I'm not sure I completely understand your question.  In general, it is possible (the idea of using a magnetic field was already used in some (experimental) monorail transportation systems, but they used strong magnetic fields).  In your particular case you have weak magnets (their magnetic field is comparable with the magnetic field of the earth), but I don't understand why it could be a problem here.  A more serious problem is the geometry of your system.  Magnets can attract each other or repulse depending on their orientation.  So, if you have a FINITE size system, the configuration consisting of two magnets corresponding to their repulsion ("levitation") will be unstable, and they eventually will stick to each other.  So, you need to set a constraint to prevent such a situation.  For example, you put can one magnet in a pipe, and drop the second magnet from above (need to orient your magnets properly!).

Nicholas Blinov
Associate Researcher
Department of Chemistry
University of Alberta

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Why does the sky appear blue?

ANSWER from Michelle Mock on 29 April 2004:
According to Dr. Phil Plait: "The sky is blue because it is scattering blue light from the sun."  You can find his detailed explanation at:

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Why does the orbit of Earth satellites deteriorate and eventually fall into the Earth?  Will a satellite that is high enough, like the Hubble, never have to have its orbit adjusted?  Will it always circle the Earth just as it does now?

ANSWER from Stephanie Wong on 16 June 2002:
I'll give you a primer on the physics of circular motion.  A satellite in orbit must have both a tangential and normal component of its path.  Orbital motion is best defined through tangential and circular coordinates.  The tangential component is the route taken by the satellite that is tangent (or a straight line intersecting the ellipse at only one point: O ) to the line of motion.  The normal component is the motion that points in the direction of the center of curvature towards Earth.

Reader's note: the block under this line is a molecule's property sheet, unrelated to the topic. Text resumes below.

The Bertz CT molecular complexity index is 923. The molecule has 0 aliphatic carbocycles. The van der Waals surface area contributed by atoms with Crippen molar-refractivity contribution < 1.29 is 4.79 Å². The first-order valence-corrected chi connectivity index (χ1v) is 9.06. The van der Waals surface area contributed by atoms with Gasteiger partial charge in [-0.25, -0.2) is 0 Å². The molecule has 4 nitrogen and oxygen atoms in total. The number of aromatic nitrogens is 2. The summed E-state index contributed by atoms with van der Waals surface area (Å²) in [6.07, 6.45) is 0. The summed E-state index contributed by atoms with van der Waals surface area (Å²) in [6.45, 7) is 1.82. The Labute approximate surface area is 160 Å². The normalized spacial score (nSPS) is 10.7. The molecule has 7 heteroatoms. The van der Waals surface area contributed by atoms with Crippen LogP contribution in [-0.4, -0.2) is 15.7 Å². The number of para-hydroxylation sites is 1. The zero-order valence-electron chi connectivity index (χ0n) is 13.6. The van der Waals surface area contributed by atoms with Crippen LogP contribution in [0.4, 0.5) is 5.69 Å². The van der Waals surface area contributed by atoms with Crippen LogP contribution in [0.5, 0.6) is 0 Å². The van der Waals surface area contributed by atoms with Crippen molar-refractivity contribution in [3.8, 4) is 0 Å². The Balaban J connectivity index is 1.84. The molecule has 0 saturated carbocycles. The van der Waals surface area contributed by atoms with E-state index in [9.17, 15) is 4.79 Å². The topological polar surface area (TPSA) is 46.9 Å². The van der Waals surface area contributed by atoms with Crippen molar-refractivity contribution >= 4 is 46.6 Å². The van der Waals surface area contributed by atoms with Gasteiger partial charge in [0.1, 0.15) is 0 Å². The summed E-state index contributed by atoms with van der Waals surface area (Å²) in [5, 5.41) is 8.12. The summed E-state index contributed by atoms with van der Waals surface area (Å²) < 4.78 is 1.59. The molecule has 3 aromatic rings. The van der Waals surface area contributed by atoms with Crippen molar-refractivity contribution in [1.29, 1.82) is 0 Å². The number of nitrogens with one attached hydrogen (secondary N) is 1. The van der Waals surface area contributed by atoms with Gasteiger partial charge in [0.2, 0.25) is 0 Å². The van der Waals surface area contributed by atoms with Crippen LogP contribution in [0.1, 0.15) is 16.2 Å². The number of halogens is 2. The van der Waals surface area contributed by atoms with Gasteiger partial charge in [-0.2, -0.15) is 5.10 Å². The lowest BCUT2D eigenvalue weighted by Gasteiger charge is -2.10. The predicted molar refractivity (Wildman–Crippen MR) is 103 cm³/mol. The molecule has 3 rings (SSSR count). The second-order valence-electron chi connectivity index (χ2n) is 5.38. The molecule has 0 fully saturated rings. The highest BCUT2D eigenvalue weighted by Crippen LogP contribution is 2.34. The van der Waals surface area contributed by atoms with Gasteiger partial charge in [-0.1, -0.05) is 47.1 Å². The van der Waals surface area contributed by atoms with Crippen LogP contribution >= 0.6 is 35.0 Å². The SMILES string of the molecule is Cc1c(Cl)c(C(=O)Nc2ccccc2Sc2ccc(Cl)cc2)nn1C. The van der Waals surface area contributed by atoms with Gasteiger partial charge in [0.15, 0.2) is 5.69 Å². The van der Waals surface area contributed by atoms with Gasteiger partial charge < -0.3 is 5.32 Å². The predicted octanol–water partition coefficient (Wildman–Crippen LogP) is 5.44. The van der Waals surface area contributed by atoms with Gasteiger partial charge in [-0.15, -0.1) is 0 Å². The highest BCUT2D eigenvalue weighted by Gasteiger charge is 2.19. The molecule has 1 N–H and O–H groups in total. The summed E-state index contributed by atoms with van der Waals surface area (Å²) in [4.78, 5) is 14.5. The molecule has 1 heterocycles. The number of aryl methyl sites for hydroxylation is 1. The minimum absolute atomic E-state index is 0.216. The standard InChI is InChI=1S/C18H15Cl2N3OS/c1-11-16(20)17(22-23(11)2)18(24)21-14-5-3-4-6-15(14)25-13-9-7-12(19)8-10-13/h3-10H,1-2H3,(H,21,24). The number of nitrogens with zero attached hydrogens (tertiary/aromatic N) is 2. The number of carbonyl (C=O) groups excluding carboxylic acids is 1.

It is logical for a satellite to have both these components, for if a satellite were launched straight up from the Earth (ignoring the rotation of the Earth) it would simply go straight up and fall back down due to gravity.  If a satellite only had a tangential motion, it would not circle the planet but veer off in a straight line into outer space.

In a perfect unperturbed orbit, a satellite would orbit the Earth indefinitely.  The rate of change of the tangential velocity balances with the normal gravitational force exerted on the object.  The satellite neither veers off nor falls out of orbit.  However external impulses, such as atmospheric friction and solar wind, decrease the tangential acceleration.  When that happens, the normal velocity downward becomes larger than the tangential velocity.  The orbit shrinks.  As the orbit gets lower and lower, there is more atmospheric friction and more slowing down.  Eventually, the orbit decays so much that it re-enters and burns up in the atmosphere and/or lands.

The Hubble Space Telescope orbits at an average altitude of 600 kilometers, which is slightly higher than the average shuttle orbit (the shuttle launched Hubble into space and also does repair missions).  This is a relatively low Earth orbit.  So, yes, Hubble's orbit will decay.  It does not have any thrusters to keep its altitude but rather has to wait for the space shuttle to give it a boost very time it does a servicing mission.

In fact, even the moon, which is about 384 000 kilometers from Earth will eventually (in millions and millions of years) fall down and crash into the Earth.

Stephanie Wong
Edmonton, Alberta, Canada

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11 July 2007